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The large American Indian city of Cahokia sits amidst a diverse natural landscape within the larger central Mississippi river valley. Well positioned on the rich agricultural soils of the Mississippi river bottomlands of the Amercan Bottom it is at the core of a cultural landscape that its residents helped shape. In this volume the editors and authors attempt to not just focus on Cahokia and its configuration but also the other towns and settlements dispersed throughout the region extant for nearly four centuries. The importance of Cahokia to native peoples and to the world community as a UNESCO World Heritage site resides in its creation as a “Cosmological Center of the Universe.” In order to begin comprehending where we are today in an interpretation that respects and pays homage to those that were instrumental in its conception and the implementation of a vision, one must understand the principles that underlie the Indigenous cosmology and rituals of Eastern North America. Mapping the mounds began as early as the late 18th century and thus represent the first efforts to depict what was readily seen. Over 300 sites with earthen mounds have been documented in the region and range from isolated mounds honoring the dead thousands of years ago to an array of over 100 mounds in the case of Cahokia that in some instances honored the ancestors individually and collectively. The editor's investigations over nearly 25 years have helped elucidate the significance of Cahokia as an urban center and the processes leading to its creation. The history of this sacred place are highlighted by a number of major discontinuities that represent intellectual “axis mundi” of this discussion. However, it is the broader landscape perspectives over the centuries that serve to illuminate the vibrant colors of this narrative.
About the Author
John E. Kelly, Ph D, is a senior lecturer in archaeology at Washington University in St. Louis, Missouri. His interest and expertise is in Eastern North American archaeology with a focus on the central Mississippi River Valley and the culturaldevelopments related to Mississippian culture, especially the Cahokia site. His research is centered upon the role of ritual, iconography, and kinship in the mix of ingredients that contribute to the emergence of urbanism at Cahokia and the greater Mississippian world and their role in the design and configuration of this unique cultural landscape.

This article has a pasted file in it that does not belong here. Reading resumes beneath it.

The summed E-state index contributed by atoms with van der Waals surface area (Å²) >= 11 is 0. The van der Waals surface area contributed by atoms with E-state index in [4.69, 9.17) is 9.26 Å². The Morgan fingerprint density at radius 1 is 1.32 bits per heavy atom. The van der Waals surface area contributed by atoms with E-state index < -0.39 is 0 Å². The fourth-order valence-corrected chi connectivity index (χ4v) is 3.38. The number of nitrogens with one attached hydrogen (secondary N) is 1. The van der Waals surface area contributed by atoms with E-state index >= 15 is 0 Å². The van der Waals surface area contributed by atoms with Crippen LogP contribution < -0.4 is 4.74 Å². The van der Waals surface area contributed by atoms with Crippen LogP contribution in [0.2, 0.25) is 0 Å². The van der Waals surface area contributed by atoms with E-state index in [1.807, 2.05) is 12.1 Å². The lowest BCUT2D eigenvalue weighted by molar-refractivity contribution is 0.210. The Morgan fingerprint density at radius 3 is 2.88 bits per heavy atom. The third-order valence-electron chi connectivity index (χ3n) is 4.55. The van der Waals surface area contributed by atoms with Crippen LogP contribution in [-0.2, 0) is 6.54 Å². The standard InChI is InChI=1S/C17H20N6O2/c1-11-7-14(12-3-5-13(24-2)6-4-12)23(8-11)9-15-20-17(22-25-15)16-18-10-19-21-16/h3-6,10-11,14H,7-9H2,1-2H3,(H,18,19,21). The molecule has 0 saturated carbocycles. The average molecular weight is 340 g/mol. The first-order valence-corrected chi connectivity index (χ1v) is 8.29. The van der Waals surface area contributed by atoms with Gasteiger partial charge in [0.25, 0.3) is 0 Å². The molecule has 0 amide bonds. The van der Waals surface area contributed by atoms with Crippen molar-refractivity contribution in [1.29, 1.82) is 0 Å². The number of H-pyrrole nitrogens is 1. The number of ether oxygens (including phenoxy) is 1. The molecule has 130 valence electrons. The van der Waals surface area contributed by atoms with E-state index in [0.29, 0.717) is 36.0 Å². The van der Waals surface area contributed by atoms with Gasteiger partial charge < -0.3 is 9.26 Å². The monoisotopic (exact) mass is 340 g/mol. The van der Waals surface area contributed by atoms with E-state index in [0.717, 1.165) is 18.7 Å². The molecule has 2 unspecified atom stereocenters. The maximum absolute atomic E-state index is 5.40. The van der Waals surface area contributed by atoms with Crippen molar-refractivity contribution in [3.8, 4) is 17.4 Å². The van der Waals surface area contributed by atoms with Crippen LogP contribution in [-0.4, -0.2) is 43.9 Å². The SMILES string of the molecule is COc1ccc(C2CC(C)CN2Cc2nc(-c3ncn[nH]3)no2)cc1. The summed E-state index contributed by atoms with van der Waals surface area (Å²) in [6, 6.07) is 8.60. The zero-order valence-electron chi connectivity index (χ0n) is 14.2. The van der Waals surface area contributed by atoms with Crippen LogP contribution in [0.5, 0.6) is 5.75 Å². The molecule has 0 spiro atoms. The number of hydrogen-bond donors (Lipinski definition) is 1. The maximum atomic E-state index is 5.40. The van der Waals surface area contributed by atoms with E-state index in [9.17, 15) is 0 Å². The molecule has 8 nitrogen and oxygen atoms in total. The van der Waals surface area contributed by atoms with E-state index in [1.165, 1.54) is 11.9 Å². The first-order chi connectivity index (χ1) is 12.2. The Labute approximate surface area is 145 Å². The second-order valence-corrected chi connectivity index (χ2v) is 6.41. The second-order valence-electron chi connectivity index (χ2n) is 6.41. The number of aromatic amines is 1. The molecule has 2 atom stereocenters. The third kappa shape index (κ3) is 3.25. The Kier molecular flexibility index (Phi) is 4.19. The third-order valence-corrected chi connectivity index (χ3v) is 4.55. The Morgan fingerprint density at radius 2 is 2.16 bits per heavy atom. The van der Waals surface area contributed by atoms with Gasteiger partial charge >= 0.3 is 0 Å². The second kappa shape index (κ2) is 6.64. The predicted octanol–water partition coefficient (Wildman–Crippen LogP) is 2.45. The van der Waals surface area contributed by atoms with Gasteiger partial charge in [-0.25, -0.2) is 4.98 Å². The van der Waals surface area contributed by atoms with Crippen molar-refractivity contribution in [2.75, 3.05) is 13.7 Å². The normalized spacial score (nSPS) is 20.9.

James A. Brown, Ph D, is emeritus professor in Anthropology at Northwestern University and a member of the National Academy of Science. As an archaeologist he is recognized for his work on evolutionary processes at work in mid-range societies that range from hunter-gatherers to maize agriculturalists in the American Midwest before European contact. His cross-cultural perspective explores the development of sedentary settlement, social institution building, mortuary and religious organizations, and ritual practice.
Table of Contents
1. Reading a ritual landscape: an historical introduction, John Kelly
2. The building and creation of an ancient Amerindian urban landscape, John Kelly and Jim Brown
3. Mapping onto a natural landscape, Caitlin anken, Julie Ann Van Ness, Lucretia Kelly, Katie Parker, Neal Lopinot and Gayle Fritz
4. Pre-Cahokian foundations, Jim Dincan. Carol Diaz Granados, and John Kelly
5. Designing an urban center: cosmic principles, Jim Brown, John Kelly, Tim Schilling, Imma Valese and Davide Domenici
6. The corporate and symbolic meanings of crafting, Mary Beth Trubitt, Lori Belknap and Kathy Erhardt
7. Coming together to create a regional cultural landscape, John Kelly and Jim Brown
8. Reconfiguring the landscape: the Moorehead Moment, John Kelly, Jim Brown, Mary Beth Trubitt and Bill Iseminger
9. The tribalization of Cahokia and its abandonment, Jim Brown and John Kelly
10. Concluding thoughts and directions, Jim Brown and John Kelly